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WHAT THE CURRENT MAGAZINES ARE SAYING ABOUT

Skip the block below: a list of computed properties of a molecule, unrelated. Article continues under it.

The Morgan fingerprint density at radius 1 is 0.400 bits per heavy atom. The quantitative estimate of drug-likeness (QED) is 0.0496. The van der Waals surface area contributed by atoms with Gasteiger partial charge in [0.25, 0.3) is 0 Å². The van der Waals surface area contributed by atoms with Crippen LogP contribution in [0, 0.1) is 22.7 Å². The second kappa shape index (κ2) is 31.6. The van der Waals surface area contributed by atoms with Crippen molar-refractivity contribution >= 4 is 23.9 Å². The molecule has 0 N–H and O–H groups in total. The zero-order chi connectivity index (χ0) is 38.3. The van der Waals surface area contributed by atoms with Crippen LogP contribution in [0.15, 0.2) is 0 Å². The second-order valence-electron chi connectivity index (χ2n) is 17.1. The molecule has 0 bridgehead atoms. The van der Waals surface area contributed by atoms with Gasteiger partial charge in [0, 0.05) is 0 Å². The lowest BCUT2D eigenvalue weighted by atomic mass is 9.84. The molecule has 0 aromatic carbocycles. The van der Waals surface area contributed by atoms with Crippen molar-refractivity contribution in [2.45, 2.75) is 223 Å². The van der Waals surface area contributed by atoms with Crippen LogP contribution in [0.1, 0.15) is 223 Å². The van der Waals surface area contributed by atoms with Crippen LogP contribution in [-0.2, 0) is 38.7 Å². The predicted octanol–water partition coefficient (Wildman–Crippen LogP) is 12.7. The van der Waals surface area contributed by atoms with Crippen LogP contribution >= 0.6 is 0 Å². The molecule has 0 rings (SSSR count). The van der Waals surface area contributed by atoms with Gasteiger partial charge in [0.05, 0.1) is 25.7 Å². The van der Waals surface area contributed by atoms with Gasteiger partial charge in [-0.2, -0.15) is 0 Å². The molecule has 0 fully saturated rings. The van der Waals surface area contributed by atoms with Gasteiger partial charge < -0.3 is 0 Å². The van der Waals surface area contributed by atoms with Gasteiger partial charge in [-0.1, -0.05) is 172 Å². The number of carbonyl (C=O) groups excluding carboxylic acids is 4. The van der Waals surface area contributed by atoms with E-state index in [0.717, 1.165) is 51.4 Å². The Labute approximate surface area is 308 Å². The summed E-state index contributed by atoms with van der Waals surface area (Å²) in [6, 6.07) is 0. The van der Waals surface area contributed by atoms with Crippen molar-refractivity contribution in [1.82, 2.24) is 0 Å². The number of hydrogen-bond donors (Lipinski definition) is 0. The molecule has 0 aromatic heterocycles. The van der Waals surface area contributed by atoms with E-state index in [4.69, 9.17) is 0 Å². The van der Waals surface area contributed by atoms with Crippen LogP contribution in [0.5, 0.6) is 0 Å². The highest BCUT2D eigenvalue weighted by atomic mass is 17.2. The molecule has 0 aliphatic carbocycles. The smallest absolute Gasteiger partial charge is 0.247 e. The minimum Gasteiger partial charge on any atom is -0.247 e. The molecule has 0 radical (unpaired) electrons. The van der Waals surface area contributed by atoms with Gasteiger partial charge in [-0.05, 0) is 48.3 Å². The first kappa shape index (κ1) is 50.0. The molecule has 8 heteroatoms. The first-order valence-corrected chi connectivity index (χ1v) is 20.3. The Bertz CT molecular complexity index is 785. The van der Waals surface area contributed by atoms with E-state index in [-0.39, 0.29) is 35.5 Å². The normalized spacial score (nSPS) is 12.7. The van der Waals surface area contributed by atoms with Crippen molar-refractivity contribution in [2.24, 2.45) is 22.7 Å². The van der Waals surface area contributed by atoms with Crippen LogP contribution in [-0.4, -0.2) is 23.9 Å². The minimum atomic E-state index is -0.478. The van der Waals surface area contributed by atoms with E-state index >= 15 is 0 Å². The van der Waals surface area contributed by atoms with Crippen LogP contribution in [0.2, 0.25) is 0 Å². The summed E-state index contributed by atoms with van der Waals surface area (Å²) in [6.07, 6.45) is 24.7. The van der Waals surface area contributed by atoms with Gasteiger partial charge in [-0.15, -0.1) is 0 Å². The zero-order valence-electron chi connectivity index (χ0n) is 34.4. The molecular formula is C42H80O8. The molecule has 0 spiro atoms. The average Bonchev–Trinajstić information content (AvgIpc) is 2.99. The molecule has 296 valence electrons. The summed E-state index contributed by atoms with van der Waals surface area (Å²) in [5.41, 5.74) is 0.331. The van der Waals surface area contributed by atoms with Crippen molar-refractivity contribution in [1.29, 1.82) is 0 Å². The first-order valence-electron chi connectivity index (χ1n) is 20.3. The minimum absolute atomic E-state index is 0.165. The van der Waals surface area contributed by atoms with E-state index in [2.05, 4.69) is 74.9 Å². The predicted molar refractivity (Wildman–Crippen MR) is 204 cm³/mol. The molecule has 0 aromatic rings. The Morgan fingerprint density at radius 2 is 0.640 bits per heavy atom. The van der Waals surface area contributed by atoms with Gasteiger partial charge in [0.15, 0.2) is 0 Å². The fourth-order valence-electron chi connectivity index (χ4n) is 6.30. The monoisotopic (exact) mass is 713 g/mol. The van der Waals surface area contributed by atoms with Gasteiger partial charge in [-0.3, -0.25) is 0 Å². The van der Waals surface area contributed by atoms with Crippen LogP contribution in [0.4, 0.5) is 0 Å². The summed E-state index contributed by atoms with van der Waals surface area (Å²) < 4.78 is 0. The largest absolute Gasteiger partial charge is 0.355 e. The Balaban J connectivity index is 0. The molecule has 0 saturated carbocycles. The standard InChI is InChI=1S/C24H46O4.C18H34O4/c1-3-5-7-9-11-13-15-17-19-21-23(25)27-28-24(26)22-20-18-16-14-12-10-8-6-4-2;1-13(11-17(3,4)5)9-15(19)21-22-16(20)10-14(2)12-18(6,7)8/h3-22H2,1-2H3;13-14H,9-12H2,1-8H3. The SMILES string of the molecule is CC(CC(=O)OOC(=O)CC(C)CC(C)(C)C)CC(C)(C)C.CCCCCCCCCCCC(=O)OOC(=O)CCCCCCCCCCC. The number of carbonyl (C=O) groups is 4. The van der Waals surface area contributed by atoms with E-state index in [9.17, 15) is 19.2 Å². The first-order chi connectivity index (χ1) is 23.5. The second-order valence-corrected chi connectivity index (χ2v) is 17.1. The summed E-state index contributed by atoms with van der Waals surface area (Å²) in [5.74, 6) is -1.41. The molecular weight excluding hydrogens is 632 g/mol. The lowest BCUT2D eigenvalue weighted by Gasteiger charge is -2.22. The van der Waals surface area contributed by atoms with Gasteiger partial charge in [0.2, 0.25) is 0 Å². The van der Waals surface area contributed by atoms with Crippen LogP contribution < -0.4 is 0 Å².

PROHIBITION AND LAW ENFORCEMENT (Reviewed by Emma L. Transcau) (The Congregationalist December 4, 1924) THANKSGIVING FOR PROHI BITION The causes for thanksgiving with ref erence to national prohibition as given by General Counsel, Wayne B. Wheeler, are published in full. They consist of fifteen “points” supported in whole or in part by statistics, showing the improved so cial conditions—Mr. Mencken to the con trary notwithstanding—since prohibition. The fifteenth point reads: Our motor vehicles number 15,552,077. Henry Ford says we can’t have the sa loon and the auto. Closed saloons make our roads safer for travel. We have enough cars to take the whole nation rid ing at the same time. Seven million peo ple find employment through the motor industry. (Science, December 5, 1924) BEER AND TEA AS MENTAL “STIMULANTS” The “Science Service” department of Science contains the following account of a recent German investigation: The German Institute for Research in Human Food has reached the conclusion that beer does not amount to so much after all, that it is not nearly as effective a stimulant as tea. Results of a compari son of the two beverges were announced in Munich recently. A half litre (1 pint) of Munich beer, containing about 15 grams of alcohol, brought about an ac celeration of mental action for about 20 minutes, followed by a period of notice able depression lasting twice as long. A cup of tea, on the other hand, drove the mental capacity higher by about 10 per cent, for three-quarters of an hour, after which the subject of the experiment re turned to normal without experiencing the ill effects that followed the beer. The scientist warned, however, that the aver age amount of stimulating caffein in the ordinary cup of tea is about one-tenth of the maximum medical dose, so that there may be real danger if large amounts are imbibed at one time. A small amount of tea has relatively a greater effect than a large amount. (Collier’s, the National Weekly, De cember 13, 1924) WHAT OUR BOYS AND GIRLS THINK OF EACH OTHER Something like a composite picture of the thoughts of America junior high school students has been obtained by Prof. Calvin O. Davis, of the University of Michigan, b3r means of a questionnaire containing 96 questions. It was sent to 10.000 of these young people in 19 states of the northern and middle west. The questionnaire was given out to the boys and girls b>r their teachers, as home work, with the direction that the answers be returned unsigned. This was in order to obtain perfect frankness. In answer ing the question as to what they regarded as the most regrettable practices of their own and the opposite sex, 500 girls out of 5.000 thought the boys drank too much and 54 boys out of 2,000 brought the same accusation against the girls. This was only a little more than the number of girls who mentioned the same practice among themselves, 45. From these an swers the author concludes: The picture of our youth as a charnel house of morals, backed up by stories of automobile petting parties and automobile drinking parties, is utterly dissipated by this portion of the questionnaire. The boys and .girls .did .not .find .anything “wicked” in each other, and there is no doubt that their secret and unsigned re plies told the truth. These figures, pre sented by Prof. Davis, intimate and com ing from the very heart of American boy hood and American girlhood, prove that our youth are not wicked. But, the answers to all of the questions, and especially to those formulated to bring out ideas on moral values, such as honesty, to which they gave third place, led to this final conclusion: There is infinite pathos in these pic tures which the children drew of them selves. They show that they are doing the best they can—splendidly well—with the information they have at hand . . . But they prove beyond any doubt that information about the value of character is lacking; they show conclusively that direct instruction in the very fundamen tals of life has been left out of their teach ing. It must be put there somehow. It’s too hard for them to go right in life with out it. According to the New' York Herald Tribune of November 29, reports that the cadets at the United States military academy at West Point have carried liq uor into their quarters, have prompted the authorities at the reservation to or der a searching investigation. The commissioners of the District of Columbia have asked Congress for laws to permit them to meet the numerous violations of the prohibition law in Washington city more effectively. They especially want a law that would make mandatory the imposition of jail sen tences on violators. * ALIEN DEPORTATION Congress Has Bill Which Would Aid in Dry Enforcement Congressman Johnson of the state of Washington has introduced a bill in an effort to check the sale of liquor and narcotics at its source. The bill would amend the basic immigration law of 1917 to make more effective the deportation of aliens. The proposed amendment of the de portation clause takes off the time limit. As the law now stands it makes a man deportable within from three to five years. The new' law makes the cases ad justable according to conditions. The hill is especially designed to assist states in deporting so-called criminals and de fectives. Trior to 1920 there were comparatively few deportations of aliens and their con federates, and although the number has since been increased, it is yet a serious problem and it is impossible to solve the difficult and complicated problem of deal ing with the enforcement of prohibition while so large a door is left open for the operations of those aliens who disregard the law. The hill introduced by Mr. Johnson, it is believed, will prove a check all along the line since it gets at a very large source of the supply of the contraband products, and will help to rid the country of an undesirable and dangerous element. * IRISH BARTENDERS OUT Bartenders in Dublin, Ireland, want better wages than they are getting. In order to get them they have gone on strike. The COO saloons of Dublin were closed December 3. The only promise of relief to the parched consumers was that a few saloonkeepers promised to tend bar themselves during the continuance of the strike. THE NEW HANDCUFF KING mi mm i £ I f / I ! —Chicago Daily News. Those "mysterious disappearance acts” will be less frequent when the “Cramton Bill Knot” is used in tieing up old J. B.